As New York City ticks down two weeks until its first mayoral election since the one the traumatized city held two months after 9/11, former President Bill Clinton threw his political weight behind the Democratic candidate, whose campaign, by almost all account, is doomed.
Mr. Clinton took to the streets of the Bronx on Thursday, walking in stride with Fernando Ferrer, Mayor Michael Bloomberg's Democratic challenger, who is a former borough president and has been a fixture in New York politics for decades. Despite the fact Democrats outnumber Republicans five to one in New York City, Ferrer is trailing GOP incumbent Bloomberg by nearly 30 percentage points, according to a Quinnipiac University poll released last week.
If Bloomberg wins on Nov. 8, as he is poised to — and sees the term through — Republicans will have held the mayor's office for 16 straight years. That's the longest stretch of GOP leadership in New York City in the party's history. Even in the 1930s and '40s, the run of celebrated Mayor Fiorello LaGuardia lasted only 12 years.
How has the city the rest of America sees as a sanctuary of liberalism become a bastion of Republican metropolitan power?
Fingers point to Rudy.
"Giuliani changed things. Before him, there was a sense that New York was done," political author and Cooper Union professor Fred Siegel told CBSNews.com.
Giuliani "challenged the conventional wisdom on crime and welfare," Baruch College political science professor Douglas Muzzio said. "He succeeded dramatically" and won re-election easily.
But political observers such as Muzzio are quick to point out that Giuliani only took office after losing a close mayoral race to Democrat David Dinkins and then winning very narrowly in a second run in 1993.
Eight years later, when the airliners crashed into the twin towers on Sept. 11, 2001, spiraling the country into a war and making New York City America's Ground Zero, New Yorkers were hitting the polls for the primary of what looked like an election that would hand the mayor's office back to the Democrats.
Representatives from every part of the political spectrum recognize the event's political reverberations.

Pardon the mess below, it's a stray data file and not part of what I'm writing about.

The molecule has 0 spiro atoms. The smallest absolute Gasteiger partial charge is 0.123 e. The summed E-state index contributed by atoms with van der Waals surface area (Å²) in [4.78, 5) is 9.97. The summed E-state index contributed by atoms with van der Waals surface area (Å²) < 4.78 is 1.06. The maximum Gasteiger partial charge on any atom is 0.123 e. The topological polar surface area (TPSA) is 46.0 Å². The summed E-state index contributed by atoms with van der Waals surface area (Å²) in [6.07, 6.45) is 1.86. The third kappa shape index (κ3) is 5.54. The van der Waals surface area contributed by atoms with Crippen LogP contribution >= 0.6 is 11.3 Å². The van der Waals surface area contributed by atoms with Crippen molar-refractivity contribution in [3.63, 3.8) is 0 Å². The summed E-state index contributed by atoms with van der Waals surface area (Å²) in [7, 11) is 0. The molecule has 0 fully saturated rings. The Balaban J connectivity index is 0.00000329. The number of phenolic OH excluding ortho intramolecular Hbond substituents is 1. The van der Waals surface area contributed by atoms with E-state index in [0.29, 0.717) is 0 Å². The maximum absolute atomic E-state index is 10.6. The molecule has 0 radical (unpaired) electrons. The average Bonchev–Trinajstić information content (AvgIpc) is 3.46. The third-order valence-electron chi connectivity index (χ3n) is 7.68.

"After 9/11, right away, it seemed we didn't have time for politics," said Republican consultant Susan Del Percio. Before 9/11 in the '01 race, Democrat Mark Green had a lead in the polls against Bloomberg, but "Rudy said of Bloomberg, 'this is my guy,' and the impact of that was huge."
"Nine-eleven was the perfect storm" for Republicans, Muzzio said. The political change not only made billionaire Bloomberg's resume as a businessman look more impressive, but "the emerging sainthood of Rudy Giuliani" became a factor in the third GOP mayoral race win in a decade.
So is the current Republican run, after a century in New York with only three GOP mayors, an anomaly?
"New York City is a blue city in a blue state. That's not changing," Muzzio said.
"This city is not about to become a Republican city. There is an argument that when things get tough, Republicans get elected," she said. "In a sense, that's what's happened here."
Hers is a popular sentiment amongst Democrats, also used to explain the post-9/11 Republican leadership in Congress and the White House. But the political or cultural waves of what's happened in New York might not represent the political movements in the rest of the United States.
While New York may be the cultural capital of America, with a slumping murder rate, a skyrocketing wealth gap and more liberals per capita than almost anywhere else, the city can hardly be said to represent the rest of the United States.
Here, Republicans aren't staunchly conservative; both Giuliani and Bloomberg are former Democrats. And conservatives like the three who sit on New York's 50-plus member City Council have labeled Bloomberg a RINO: Republican In Name Only.
"There will have been 16 years of Republican mayors in New York, but no Republican Party," Siegel said.
Perhaps perceiving his weakness, Ferrer has been calling in the Democratic big guns: Howard Dean, John Edwards, John Kerry and now Mr. Clinton have all appeared with or fundraised for Ferrer.
While Ferrer may be able to gain strength from the Democratic establishment, the opposite may be true for Bloomberg and his party.
Although Bloomberg might call upon President Bush, he wouldn't do it too frequently or enthusiastically, GOP consultant Del Percio said.
"Ferrer's Hail Mary pass is to associate Bloomberg with Bush," she said. "When you want to do a smear campaign on a Republican here, call him a Republican."
The successes of Giuliani and Bloomberg have already turned them into political icons. Could other Republicans follow these moderates' leads?
"New York doesn't indicate much about how national races will work because, here, people vote for candidates over parties," Muzzio said. "At a national level, Republicans are more disciplined."
"Yes, New York is its own world," Del Percio said.
By Christine Lagorio